Most of us can probably agree that the state of health care today is an awful lot better than it was a few decades ago. Since then, we’ve had huge strides forward – just look at laser surgery, breakthroughs in genetics, and the numerous vaccines that have been developed and improved. But even while the overall picture brightens, certain smaller spots within still have their problems.
Myopia, or nearsightedness, happens to be one of those spots. The last 30 years have seen an enormous surge in diagnoses, from 25 percent to 41.6 percent of the American population. So, what’s to blame for this uptick?
Many researchers believe that the answer might be right in front of you, perched on a desk or cradled in your hands, displaying this very article. We’re talking about digital devices. Laptops, smartphones, tablets – they’re all in the category, and they may be one of the main factors behind the surging rates of myopia.
What is Myopia?
Myopia, often called shortsightedness or nearsightedness, stems from the inability of a myopic eye to focus on objects at range. Light entering a normal eye is focused squarely on the retina, a light-sensitive membrane on the back of the eye, and part of the system that sends visual signals to the brain. In a nearsighted eye, the system’s a little out of whack and light is focused on a point in front of the retina, so by the time it actually reaches it, it’s out of true. The result is vision that, although fairly acute at short distances, gets blurry when an individual tries to perceive something further afield.
Nearsightedness has a few different causes. In most people, it results from an eye that’s physically too long. The shape affects the way in which the eye focuses light and in turn gives rise to myopia. A wide range of genetic and environmental factors (including near work) may contribute to the condition. Other forms of myopia can occur after infection, surgery, or exposure to various harmful chemicals.
Myopia is extremely common and, when diagnosed, many people just accept it as part of their life. It doesn’t have to be that way, however. Nearsightedness can be treated. Glasses or contacts seem to be the norm, but they can get quite expensive and generally mean a life sentence. The easiest, safest and most natural way to treat nearsightedness is with eye vitamins, minerals, and herbal supplements.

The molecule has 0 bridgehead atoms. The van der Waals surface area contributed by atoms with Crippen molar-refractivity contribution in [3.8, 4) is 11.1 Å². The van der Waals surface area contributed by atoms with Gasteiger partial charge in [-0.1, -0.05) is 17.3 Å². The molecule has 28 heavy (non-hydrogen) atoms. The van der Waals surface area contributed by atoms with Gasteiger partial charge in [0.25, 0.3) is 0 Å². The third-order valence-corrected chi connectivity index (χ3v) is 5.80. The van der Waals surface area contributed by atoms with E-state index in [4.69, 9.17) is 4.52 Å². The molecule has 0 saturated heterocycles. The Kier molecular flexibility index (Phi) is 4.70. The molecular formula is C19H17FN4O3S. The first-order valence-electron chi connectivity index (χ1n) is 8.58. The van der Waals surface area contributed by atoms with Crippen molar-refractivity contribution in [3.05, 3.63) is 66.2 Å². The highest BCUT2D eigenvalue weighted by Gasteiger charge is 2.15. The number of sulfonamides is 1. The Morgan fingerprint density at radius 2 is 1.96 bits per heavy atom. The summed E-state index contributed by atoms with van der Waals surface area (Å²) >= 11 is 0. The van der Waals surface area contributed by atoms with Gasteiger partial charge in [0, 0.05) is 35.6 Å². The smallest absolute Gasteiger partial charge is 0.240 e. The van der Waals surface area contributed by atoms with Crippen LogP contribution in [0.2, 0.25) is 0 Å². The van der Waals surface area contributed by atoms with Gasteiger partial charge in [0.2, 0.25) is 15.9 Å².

But, before it gets to the treatment stage, there are many ways in which you can prevent nearsightedness. Limiting screen time is probably the best tip we can offer you these days.
Screen Time Nation
One of the first things we need to discuss when talking about the relationship between digital devices and myopia is the sheer amount of time we spend on them. In 2009, your average American sat in front of a screen for an average of 8.5 hours a day.
Children are slightly better, but most are still estimated to catch around seven hours of daily screen time. No matter how you view those numbers, they’re incredibly high, and are very likely to rise. Classrooms are increasingly making use of tablets and laptops to teach children and recent studies have found that all of us, old and young, are spending more and more time on our mobile devices.
With that in mind, it’s less than shocking that our use of laptops, phones, and tablets is having some major effects on our health. The much-publicized American obesity epidemic is at least partly caused by the sedentary lifestyle that accompanies heavy use of devices and researchers have recently begun drawing more and more attention to the affect that they may be having on our quality of sleep. And, of course, many believe that they may be making us myopic.
Use of digital screens can cause eye problems for pretty much anybody. People who spend too much time staring at a laptop often develop Computer Vision Syndrome, a complaint characterized by dry, itchy eyes, and strained ocular muscles. However, the problem gets even worse when we’re talking about children.
Kids aren’t born with fully developed vision – instead, vision is something that develops through early and middle childhood. If many of those formative years are spent staring at a screen, a child is essentially training their eyes to focus on a near-field object. Over time, it’s possible to lose part of their ability to stop focusing on near-field objects, leaving them with permanently near-focused eyes.
The recent trend of mobile computing hasn’t exactly helped. While focusing on a television may have caused earlier generations eye trouble, smartphones and tablets have introduced new variables. First, they’re portable. Activities and times that might have normally made screen time impossible are now easily filled with it – for example, riding a bus to school. Second, phones and tablets tend to be held much closer to the face than other screens, exacerbating the near-field focus issues.
How to Help Our Children
If you’re currently concerned about a child in your life, then there are some quick steps to take to help stave off the effects of excess screen time. The first, and likely the most important, should surprise no one: reduce screen time.
Current guidelines state that children younger than two should be exposed to screens as little as possible and those over two should only be allowed 1-2 hours per day (adults can also take a cue from this). Another common sense fix is to kick tablet-transfixed kids outdoors. Some studies have linked time spent outside to improved vision in children, possibly because of greater exposure to sunlight.